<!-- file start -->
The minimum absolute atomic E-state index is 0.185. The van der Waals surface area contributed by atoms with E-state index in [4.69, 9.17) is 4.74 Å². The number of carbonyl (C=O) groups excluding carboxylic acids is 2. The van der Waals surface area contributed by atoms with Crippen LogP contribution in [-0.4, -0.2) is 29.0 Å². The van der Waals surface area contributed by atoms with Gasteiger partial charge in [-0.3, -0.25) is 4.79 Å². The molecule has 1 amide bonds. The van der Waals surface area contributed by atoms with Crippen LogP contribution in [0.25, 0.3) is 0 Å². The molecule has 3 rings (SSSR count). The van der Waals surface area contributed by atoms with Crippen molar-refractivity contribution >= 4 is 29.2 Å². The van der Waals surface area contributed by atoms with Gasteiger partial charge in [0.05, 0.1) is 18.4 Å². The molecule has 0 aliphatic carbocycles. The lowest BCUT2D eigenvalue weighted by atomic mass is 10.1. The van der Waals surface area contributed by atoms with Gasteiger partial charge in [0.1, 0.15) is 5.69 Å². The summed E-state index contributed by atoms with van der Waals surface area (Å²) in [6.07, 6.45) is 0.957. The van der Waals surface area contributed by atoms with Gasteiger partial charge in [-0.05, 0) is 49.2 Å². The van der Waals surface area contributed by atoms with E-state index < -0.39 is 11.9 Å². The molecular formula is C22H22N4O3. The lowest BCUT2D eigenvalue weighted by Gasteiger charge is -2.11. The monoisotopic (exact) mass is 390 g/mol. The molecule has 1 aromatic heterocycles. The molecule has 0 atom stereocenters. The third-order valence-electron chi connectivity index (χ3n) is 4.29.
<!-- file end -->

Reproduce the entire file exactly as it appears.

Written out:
The minimum absolute atomic E-state index is 0.185. The van der Waals surface area contributed by atoms with E-state index in [4.69, 9.17) is 4.74 Å². The number of carbonyl (C=O) groups excluding carboxylic acids is 2. The van der Waals surface area contributed by atoms with Crippen LogP contribution in [-0.4, -0.2) is 29.0 Å². The van der Waals surface area contributed by atoms with Gasteiger partial charge in [-0.3, -0.25) is 4.79 Å². The molecule has 1 amide bonds. The van der Waals surface area contributed by atoms with Crippen LogP contribution in [0.25, 0.3) is 0 Å². The molecule has 3 rings (SSSR count). The van der Waals surface area contributed by atoms with Crippen molar-refractivity contribution >= 4 is 29.2 Å². The van der Waals surface area contributed by atoms with Gasteiger partial charge in [0.05, 0.1) is 18.4 Å². The molecule has 0 aliphatic carbocycles. The lowest BCUT2D eigenvalue weighted by atomic mass is 10.1. The van der Waals surface area contributed by atoms with Gasteiger partial charge in [0.1, 0.15) is 5.69 Å². The summed E-state index contributed by atoms with van der Waals surface area (Å²) in [6.07, 6.45) is 0.957. The van der Waals surface area contributed by atoms with Gasteiger partial charge in [-0.05, 0) is 49.2 Å². The van der Waals surface area contributed by atoms with E-state index < -0.39 is 11.9 Å². The molecular formula is C22H22N4O3. The lowest BCUT2D eigenvalue weighted by Gasteiger charge is -2.11. The monoisotopic (exact) mass is 390 g/mol. The molecule has 1 aromatic heterocycles. The molecule has 0 atom stereocenters. The third-order valence-electron chi connectivity index (χ3n) is 4.29.